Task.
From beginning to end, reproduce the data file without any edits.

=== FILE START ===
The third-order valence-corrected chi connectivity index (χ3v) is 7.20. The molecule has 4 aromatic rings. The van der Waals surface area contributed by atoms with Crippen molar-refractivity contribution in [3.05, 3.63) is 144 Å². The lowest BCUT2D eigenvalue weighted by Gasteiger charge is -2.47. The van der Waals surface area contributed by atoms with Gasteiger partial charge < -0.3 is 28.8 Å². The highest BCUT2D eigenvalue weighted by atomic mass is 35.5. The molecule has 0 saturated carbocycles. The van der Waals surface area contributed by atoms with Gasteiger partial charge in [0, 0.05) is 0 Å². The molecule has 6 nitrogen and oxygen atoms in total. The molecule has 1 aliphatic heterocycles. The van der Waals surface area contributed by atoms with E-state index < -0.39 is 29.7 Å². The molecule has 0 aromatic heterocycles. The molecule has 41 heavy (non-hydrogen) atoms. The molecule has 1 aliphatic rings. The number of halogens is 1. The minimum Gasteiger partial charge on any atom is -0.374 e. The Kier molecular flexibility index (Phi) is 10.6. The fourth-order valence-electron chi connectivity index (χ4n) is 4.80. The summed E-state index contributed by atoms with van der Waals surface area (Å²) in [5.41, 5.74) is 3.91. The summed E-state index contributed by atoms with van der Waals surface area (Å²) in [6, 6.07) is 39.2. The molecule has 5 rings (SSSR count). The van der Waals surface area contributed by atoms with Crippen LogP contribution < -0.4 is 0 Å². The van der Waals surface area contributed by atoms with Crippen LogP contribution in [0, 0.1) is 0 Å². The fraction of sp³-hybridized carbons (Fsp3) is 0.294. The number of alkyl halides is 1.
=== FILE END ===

The third-order valence-corrected chi connectivity index (χ3v) is 7.20. The molecule has 4 aromatic rings. The van der Waals surface area contributed by atoms with Crippen molar-refractivity contribution in [3.05, 3.63) is 144 Å². The lowest BCUT2D eigenvalue weighted by Gasteiger charge is -2.47. The van der Waals surface area contributed by atoms with Gasteiger partial charge < -0.3 is 28.8 Å². The highest BCUT2D eigenvalue weighted by atomic mass is 35.5. The molecule has 0 saturated carbocycles. The van der Waals surface area contributed by atoms with Gasteiger partial charge in [0, 0.05) is 0 Å². The molecule has 6 nitrogen and oxygen atoms in total. The molecule has 1 aliphatic heterocycles. The van der Waals surface area contributed by atoms with E-state index < -0.39 is 29.7 Å². The molecule has 0 aromatic heterocycles. The molecule has 41 heavy (non-hydrogen) atoms. The molecule has 1 aliphatic rings. The number of halogens is 1. The minimum Gasteiger partial charge on any atom is -0.374 e. The Kier molecular flexibility index (Phi) is 10.6. The fourth-order valence-electron chi connectivity index (χ4n) is 4.80. The summed E-state index contributed by atoms with van der Waals surface area (Å²) in [5.41, 5.74) is 3.91. The summed E-state index contributed by atoms with van der Waals surface area (Å²) in [6, 6.07) is 39.2. The molecule has 5 rings (SSSR count). The van der Waals surface area contributed by atoms with Crippen LogP contribution < -0.4 is 0 Å². The van der Waals surface area contributed by atoms with Crippen LogP contribution in [0, 0.1) is 0 Å². The fraction of sp³-hybridized carbons (Fsp3) is 0.294. The number of alkyl halides is 1.